Who's Afraid of Senator Byrd? The Constitution and the Uses of American History

Princeton University Constitution Day Lecture, with Stan Katz

Date: 
Mon, 09/17/2007
Location: 
4:30 PM, Dodds Auditorium

Why do Americans celebrate "Constitution Day"? Why does the federal government, indeed, require universities receiving federal funds to provide an educational program on the Constitution each September 17? Why September 17th? The lecture will explore the relatively recent reconceptualization of our constitutional history, and especially the linkage that some Americans (mostly but not entirely political conservatives) have forged between their version of constitutional history and what they term "traditional American history." What is traditional American history? Why should the federal government specially fund this version of our national past? Just as it may be that the Constitution is too important to be left to politicians, it may be that the teaching of history is too important to be left to politicians. What would a more plausible version of American constitutional patriotism be?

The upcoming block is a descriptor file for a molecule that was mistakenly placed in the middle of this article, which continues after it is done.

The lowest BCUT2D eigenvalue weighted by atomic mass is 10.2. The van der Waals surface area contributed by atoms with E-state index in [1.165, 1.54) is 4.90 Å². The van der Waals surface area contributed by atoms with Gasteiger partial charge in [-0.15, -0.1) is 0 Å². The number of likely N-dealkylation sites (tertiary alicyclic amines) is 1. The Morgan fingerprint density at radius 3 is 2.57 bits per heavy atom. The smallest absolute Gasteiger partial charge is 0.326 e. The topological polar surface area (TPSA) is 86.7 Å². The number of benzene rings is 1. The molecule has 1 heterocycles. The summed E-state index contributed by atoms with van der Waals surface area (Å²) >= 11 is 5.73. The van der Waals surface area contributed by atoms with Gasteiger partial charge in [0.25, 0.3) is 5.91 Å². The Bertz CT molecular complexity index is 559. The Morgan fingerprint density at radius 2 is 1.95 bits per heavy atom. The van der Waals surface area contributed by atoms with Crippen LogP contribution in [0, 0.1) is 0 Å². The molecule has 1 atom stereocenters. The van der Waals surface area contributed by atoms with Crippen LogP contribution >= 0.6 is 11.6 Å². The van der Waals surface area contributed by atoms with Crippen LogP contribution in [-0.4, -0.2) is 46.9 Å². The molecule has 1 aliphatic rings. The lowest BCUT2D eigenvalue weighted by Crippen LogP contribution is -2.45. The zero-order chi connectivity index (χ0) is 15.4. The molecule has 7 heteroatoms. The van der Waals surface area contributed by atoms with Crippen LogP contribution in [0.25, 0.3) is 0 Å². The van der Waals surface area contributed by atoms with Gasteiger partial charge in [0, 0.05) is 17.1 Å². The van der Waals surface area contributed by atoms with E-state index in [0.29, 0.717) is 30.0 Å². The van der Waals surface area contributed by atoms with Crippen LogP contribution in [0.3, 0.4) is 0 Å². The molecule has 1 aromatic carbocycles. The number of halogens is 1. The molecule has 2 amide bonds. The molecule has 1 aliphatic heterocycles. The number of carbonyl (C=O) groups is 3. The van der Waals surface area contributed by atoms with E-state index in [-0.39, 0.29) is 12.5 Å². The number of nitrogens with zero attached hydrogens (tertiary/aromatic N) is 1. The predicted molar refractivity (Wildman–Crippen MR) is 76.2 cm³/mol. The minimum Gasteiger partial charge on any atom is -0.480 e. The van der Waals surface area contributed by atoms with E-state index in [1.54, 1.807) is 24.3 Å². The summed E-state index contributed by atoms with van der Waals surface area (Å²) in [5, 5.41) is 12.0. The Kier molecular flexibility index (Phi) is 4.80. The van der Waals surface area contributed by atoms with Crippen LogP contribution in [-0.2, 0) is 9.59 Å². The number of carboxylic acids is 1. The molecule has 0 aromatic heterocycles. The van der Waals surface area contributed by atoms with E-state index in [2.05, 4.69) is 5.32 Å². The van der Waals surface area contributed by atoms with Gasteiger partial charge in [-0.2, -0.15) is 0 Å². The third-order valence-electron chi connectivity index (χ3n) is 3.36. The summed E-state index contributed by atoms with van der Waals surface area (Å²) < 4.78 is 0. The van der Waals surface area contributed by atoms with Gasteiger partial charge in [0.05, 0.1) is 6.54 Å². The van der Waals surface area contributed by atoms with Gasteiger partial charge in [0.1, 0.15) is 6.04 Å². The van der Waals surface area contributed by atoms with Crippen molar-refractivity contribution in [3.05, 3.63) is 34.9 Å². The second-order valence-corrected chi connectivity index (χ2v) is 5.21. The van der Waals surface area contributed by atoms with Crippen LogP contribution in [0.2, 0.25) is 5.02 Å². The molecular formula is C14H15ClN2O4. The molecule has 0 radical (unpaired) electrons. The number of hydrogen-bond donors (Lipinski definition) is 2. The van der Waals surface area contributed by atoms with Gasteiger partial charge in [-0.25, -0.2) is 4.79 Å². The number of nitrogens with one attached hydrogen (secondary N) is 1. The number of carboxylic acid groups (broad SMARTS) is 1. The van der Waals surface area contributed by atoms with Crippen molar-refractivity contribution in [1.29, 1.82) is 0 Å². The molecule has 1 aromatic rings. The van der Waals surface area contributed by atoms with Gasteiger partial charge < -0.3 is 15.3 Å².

Stanley N. Katz is Professor of Public and International Affairs at Princeton University. He is also President Emeritus of the American Council of Learned Societies, the leading organization in humanistic scholarship and education in the United States. His recent research focuses upon the relationship of civil society and constitutionalism to democracy, and upon the relationship of the United States to the international human rights regime. For more on Stan Katz, see his LAPA people page and the web page dedicated to the conference held in his honor last February.

The Princeton University Constitution Day Lecture is sponsored by the James Madison Program and the Program in American Studies.